GOP prepares to control Congress
President Bush and his party savored sweeping midterm election victories yesterday and began sketching an agenda for a new, Republican-controlled Congress. Minority House Democrats jockeyed for position in the event Rep. Richard Gephardt steps down as party leader.
“I’m excited to be able to be on offense,” said Republican Sen. Trent Lott of Mississippi, the once and future Senate majority leader. He said GOP priorities will include a new Department of Homeland Security as well as targeted tax cuts to help the economy. He added that Bush’s judicial nominees could expect speedier review.
Bush made no public remarks during the day, and aides said he wanted to avoid giving the appearance of gloating.
“There’s a lot more to do and the president looks forward to working with Democrats and Republicans to do it,” said his spokesman, Ari Fleischer.
Republicans were assured of 51 seats in the new Senate, a gain of two. Democrats had 48, including one independent. One race remained in doubt, in Louisiana, where Democratic Sen. Mary Landrieu will face Republican Suzanne Terrell in a December runoff.
In the House, Republicans had 227 seats – a gain of four – and led for one more. Democrats won 203, and led for three. There was one independent.
U.S. ties up loose ends on Iraq resolution
The United States pushed for a quick U.N. vote yesterday on a revised Iraq resolution which threatens Saddam Hussein with “serious consequences,” while trying to ease concerns about setting off a new war.
But after eight weeks of intensive wrangling in the Security Council, and some major concessions by the Bush administration, France and Russia are still not satisfied.
French President Jacques Chirac called Russia’s Vladimir Putin yesterday to discuss the new text and both agreed that “ambiguities” that could be used to trigger an attack on Iraq must be removed, Chirac’s spokeswoman said.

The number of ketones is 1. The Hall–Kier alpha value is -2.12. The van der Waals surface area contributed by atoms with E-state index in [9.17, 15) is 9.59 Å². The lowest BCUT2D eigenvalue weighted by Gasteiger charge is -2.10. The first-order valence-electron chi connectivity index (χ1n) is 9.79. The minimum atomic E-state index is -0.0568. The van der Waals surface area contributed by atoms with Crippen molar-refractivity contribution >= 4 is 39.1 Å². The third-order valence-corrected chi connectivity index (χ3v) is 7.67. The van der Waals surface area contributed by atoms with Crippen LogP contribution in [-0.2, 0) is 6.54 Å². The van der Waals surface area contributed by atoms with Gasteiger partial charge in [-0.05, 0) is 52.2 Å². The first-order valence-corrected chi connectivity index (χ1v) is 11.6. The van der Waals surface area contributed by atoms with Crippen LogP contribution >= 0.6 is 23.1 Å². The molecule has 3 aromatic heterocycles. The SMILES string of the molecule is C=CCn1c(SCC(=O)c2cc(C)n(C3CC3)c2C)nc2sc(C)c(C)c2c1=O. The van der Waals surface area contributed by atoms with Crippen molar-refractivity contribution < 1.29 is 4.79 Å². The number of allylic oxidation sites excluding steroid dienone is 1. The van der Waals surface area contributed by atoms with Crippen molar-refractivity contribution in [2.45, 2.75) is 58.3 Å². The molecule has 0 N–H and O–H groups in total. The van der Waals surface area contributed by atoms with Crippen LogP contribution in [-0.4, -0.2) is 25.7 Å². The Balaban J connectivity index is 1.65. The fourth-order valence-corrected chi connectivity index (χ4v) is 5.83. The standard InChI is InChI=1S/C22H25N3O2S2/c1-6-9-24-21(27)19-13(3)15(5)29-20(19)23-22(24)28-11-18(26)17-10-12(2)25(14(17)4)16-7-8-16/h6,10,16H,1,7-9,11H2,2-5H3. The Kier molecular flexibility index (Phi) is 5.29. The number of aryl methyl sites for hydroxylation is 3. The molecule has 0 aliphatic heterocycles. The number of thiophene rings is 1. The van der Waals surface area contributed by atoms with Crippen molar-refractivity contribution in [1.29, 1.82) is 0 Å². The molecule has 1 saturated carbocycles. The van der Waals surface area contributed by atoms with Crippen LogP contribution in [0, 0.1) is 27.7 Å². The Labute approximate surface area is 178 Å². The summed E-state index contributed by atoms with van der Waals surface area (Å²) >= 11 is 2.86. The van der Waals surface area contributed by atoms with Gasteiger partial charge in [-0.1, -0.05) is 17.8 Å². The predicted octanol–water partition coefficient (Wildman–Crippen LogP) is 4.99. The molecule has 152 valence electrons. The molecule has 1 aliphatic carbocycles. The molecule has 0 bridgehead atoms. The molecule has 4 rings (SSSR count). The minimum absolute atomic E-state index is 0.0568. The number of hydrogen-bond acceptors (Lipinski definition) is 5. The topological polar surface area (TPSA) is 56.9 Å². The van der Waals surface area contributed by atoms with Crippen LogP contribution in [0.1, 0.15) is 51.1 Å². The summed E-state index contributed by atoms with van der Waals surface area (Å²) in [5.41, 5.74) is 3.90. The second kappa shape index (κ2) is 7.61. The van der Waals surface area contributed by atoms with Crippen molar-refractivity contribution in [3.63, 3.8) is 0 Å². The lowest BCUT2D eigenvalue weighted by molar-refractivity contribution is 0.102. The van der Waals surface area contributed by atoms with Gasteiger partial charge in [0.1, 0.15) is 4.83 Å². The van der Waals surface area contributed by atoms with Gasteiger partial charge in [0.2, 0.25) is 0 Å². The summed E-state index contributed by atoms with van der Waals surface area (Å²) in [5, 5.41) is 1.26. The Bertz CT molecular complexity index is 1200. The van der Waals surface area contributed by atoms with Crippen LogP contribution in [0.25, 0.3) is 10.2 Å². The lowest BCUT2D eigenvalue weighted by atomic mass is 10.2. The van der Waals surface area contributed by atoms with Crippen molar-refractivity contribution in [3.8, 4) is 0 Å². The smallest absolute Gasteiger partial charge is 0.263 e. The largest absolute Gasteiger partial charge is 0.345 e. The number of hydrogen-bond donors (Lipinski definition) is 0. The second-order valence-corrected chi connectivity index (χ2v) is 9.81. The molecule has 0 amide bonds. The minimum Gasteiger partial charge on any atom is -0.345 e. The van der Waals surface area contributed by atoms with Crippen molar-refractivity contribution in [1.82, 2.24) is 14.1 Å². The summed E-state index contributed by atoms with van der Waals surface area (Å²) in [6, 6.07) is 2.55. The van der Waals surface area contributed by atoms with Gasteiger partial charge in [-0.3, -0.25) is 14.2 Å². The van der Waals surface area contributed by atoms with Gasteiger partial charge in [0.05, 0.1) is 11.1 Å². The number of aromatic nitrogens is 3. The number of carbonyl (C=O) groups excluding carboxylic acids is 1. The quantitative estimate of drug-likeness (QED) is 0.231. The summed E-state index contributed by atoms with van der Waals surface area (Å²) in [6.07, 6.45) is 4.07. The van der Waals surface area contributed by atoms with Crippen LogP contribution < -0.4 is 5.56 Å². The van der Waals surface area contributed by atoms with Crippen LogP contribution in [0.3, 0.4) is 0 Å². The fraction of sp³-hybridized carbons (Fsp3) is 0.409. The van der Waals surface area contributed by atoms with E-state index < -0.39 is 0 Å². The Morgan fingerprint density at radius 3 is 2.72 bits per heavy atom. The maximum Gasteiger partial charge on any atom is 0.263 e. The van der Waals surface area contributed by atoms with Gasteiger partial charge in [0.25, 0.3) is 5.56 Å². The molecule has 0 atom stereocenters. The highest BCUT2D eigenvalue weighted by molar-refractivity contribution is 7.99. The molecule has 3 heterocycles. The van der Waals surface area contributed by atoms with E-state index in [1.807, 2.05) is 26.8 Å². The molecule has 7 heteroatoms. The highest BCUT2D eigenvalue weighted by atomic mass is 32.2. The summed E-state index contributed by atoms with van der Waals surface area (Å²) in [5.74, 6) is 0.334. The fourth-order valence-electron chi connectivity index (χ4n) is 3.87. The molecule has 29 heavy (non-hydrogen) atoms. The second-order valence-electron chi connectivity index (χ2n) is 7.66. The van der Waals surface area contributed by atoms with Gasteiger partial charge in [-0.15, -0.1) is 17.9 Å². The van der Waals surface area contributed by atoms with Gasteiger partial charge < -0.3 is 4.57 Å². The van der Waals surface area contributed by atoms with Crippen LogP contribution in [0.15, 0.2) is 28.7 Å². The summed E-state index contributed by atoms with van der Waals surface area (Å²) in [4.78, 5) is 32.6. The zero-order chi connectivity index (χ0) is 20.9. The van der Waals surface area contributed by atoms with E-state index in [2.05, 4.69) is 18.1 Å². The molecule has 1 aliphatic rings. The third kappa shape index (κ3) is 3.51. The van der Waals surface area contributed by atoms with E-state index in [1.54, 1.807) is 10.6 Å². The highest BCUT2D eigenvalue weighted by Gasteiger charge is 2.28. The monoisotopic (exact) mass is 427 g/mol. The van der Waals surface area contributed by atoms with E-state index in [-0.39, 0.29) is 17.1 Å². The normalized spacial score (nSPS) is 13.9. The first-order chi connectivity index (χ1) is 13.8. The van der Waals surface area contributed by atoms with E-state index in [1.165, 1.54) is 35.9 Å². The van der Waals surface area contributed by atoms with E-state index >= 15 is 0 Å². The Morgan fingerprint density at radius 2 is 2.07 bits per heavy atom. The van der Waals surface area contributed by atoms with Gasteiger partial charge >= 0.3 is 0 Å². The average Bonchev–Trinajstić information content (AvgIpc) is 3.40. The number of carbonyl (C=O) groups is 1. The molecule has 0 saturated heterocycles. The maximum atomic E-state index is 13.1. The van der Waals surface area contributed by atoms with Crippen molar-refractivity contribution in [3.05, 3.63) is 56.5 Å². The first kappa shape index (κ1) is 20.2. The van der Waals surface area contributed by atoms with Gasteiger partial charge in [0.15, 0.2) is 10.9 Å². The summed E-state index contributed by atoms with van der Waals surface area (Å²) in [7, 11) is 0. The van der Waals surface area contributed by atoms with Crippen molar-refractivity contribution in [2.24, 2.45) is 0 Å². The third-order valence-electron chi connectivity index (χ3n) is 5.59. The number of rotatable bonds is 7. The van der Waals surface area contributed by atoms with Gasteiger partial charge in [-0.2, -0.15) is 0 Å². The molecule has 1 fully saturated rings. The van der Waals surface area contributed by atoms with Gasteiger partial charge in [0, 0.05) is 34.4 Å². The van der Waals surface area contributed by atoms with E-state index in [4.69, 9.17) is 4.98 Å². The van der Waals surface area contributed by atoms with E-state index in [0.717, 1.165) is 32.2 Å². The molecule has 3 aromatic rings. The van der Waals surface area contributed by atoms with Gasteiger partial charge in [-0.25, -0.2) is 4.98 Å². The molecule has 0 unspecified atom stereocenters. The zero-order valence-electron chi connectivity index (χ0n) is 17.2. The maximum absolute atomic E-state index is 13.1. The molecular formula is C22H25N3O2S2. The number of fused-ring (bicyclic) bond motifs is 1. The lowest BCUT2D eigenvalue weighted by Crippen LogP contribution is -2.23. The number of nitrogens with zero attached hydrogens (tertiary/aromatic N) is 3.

Nonetheless, both leaders saw “many improvements” in the new U.S. proposal, Colonna said.
U.S. Ambassador John Negroponte said the United States intends to put the draft resolution to a vote tomorrow and “deserves consensus support.”
If the resolution is adopted tomorrow, Iraq would have seven days to accept the terms. U.N. chief weapons inspector Hans Blix said an advance team would be in Baghdad within 10 days of its acceptance.
U.S. debates reaction to N. Korea’s plans
The United States is seeking a common understanding with allies on whether to bar U.S. oil shipments to North Korea in response to Pyongyang’s plans to develop a uranium bomb, the State Department said yesterday.
Secretary of State Colin Powell had been planning to raise the issue with Japanese and South Korean officials in Seoul on Sunday but canceled the trip so he could focus on an Iraq resolution being debated by the U.N. Security Council.
Powell is dispatching Assistant Secretary of State James Kelly to Japan, South Korea and China to discuss oil shipments and a variety of other issues. Since 1994, the United States has been sending 500,000 tons of heavy oil to North Korea annually as part of a 1994 agreement.
At issue now is a shipment that is due to arrive in North Korea later this month.
Forecast favorable for Sharon, Likud
Prime Minister Ariel Sharon’s Likud Party is favored to emerge as Israel’s strongest faction in an abbreviated election campaign, and Sharon holds a slim edge over his main rival for party leader, Benjamin Netanyahu, according to polls published yesterday.
Israel’s political turmoil has been the focus this week, but there’s been no letup in Mideast violence. A Palestinian laborer shot and killed two Israelis, including his employer, in the Gaza Strip settlement of Slav yesterday before being gunned down by a security guard. The militant group Hamas claimed responsibility.
Despite a long rivalry with Sharon, former Prime Minister Netanyahu agreed to serve as foreign minister in Sharon’s caretaker government. Parliament approved the appointment in a 61-31 vote yesterday.
Fire on train claims lives of 12, injures 9
A fire on an overnight train in eastern France filled a sleeping car with deadly smoke yesterday, killing 12 people – including five Americans from the same family – and driving panicked passengers to smash windows to jump to safety.
The train, like others in Europe, had no smoke detectors even though cigarette smoking is allowed in designated cars.
Fatal rail accidents are rare in France, where trains are known for speed, safety and efficiency. Accidents, however, are not unknown in Europe. A high-speed train derailed in Germany in 1998, killing 101 people.
Yesterday’s blaze, which also injured nine people, was initially blamed on an electrical short-circuit. But the French rail authority SNCF said that was premature and the cause was under investigation.